The story is simple, evocative, and full of soul. A trait that only about 2% of games these days possess. This is really where the game shines. Journey is vague when it comes to helping you figure out exactly why you’re heading for the big, shiny mountain on the horizon. But by the time you reach the game’s end, you’ll feel as if you’ve completed something substantial. There’s such a rich and fulfilling atmosphere throughout the entire trek, and bits of story are so sparse, that part of the satisfaction will undoubtedly come from having put the story together in your head. Hints, and story morsels are dropped at just the right times, and when events finally reach their conclusion, you’ll have a pretty good idea why it is you’re doing what you’re doing. A huge part of the experience for me was the game’s “multiplayer”. It’s an elegant addition to the game that surprisingly enough, adds a significant emotional investment into the experience. Roughly twenty minutes into playing Journey, I came across another wanderer. He/she was identical to me, but we couldn’t speak to each other. There’s only one form of communication between players in Journey, and it’s the circle button (one of its three purposes). Both myself and the other player quickly discovered that we could use the circle button to conduct a rudimentary form of Morse Code with each other. Before we knew it, we were both working together and solving puzzles using only a long pulse or short chirping sound-wave to let each other know where the other was, (in the more open environments) and how to breeze past certain obstacles. It was unlike any multiplayer system I’ve experienced before. After a short while, I felt a genuine attachment to this mystery player. At any point during the game, we could’ve parted ways, but we never did. After meeting 20 minutes in, we worked together for the rest of the game.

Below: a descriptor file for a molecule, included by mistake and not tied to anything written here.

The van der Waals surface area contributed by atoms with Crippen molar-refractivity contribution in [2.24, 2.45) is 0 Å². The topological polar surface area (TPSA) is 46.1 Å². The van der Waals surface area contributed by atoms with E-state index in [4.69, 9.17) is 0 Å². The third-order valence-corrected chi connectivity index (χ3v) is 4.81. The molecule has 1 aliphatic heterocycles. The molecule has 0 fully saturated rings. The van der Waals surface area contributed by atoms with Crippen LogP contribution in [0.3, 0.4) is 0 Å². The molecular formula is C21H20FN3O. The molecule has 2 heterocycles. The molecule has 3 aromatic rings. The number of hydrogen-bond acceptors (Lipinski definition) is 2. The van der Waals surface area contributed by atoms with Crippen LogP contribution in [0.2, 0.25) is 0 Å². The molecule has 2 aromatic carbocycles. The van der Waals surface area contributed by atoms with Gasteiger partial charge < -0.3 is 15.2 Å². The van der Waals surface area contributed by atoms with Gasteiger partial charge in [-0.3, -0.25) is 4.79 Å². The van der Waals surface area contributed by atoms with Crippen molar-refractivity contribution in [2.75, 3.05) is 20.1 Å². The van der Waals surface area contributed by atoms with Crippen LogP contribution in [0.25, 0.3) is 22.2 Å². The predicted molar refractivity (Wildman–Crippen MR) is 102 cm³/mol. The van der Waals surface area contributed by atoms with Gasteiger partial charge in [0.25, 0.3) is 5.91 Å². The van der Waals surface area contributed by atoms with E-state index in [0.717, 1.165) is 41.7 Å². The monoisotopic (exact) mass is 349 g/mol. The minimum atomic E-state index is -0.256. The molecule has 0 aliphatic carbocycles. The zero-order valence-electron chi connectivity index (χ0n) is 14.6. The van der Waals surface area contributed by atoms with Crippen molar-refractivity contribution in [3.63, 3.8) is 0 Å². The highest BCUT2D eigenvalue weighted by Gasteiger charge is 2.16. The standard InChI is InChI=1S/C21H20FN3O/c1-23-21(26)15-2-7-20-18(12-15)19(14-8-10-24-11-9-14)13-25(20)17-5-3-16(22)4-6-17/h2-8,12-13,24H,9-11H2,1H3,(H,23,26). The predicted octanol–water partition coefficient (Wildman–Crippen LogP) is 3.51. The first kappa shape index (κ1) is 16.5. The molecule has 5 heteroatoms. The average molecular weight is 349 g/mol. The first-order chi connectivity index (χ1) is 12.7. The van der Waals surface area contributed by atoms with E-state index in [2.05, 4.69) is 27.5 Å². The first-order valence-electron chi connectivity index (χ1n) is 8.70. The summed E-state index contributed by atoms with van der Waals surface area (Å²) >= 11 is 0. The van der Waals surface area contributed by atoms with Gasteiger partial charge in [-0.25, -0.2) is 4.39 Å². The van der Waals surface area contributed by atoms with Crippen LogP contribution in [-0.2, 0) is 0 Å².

There was a brilliant moment that I’ve never experienced in a game before and probably never will again. It was something simple, but pulled at my heartstrings nonetheless, and it was completely organic. My mystery cohort and I could tell we were approaching the end of the game. I was having trouble figuring out how to get past an obstacle, but when I finally figured out what to do, I had noticed that he/she had already gone ahead without me. I was actually a little heart-broken. We had spent the past hour and a half communicating through little chirps, and traversing miles of sand, yet there I was abandoned, right at the end of the game. I couldn’t believe it. But as I finished ascending the cliff that was giving me trouble, the other player was at the top waiting for me to arrive, and greeted me with two playful chirps, before continuing up the path. The other player easily could have continued onward, but they didn’t. They wanted to finish the game with me, at the same time. And we did. Journey is surreal, beautiful, engaging, and creative. There are infinite superlatives I could throw at it, and for the most part they’d all be accurate. Instead, I’ll just tell you to buy it. Journey is without a doubt, a trip worth taking, and has earned a spot in my heart as one of the best games I’ve ever played.
Overall Rating: 5 out of 5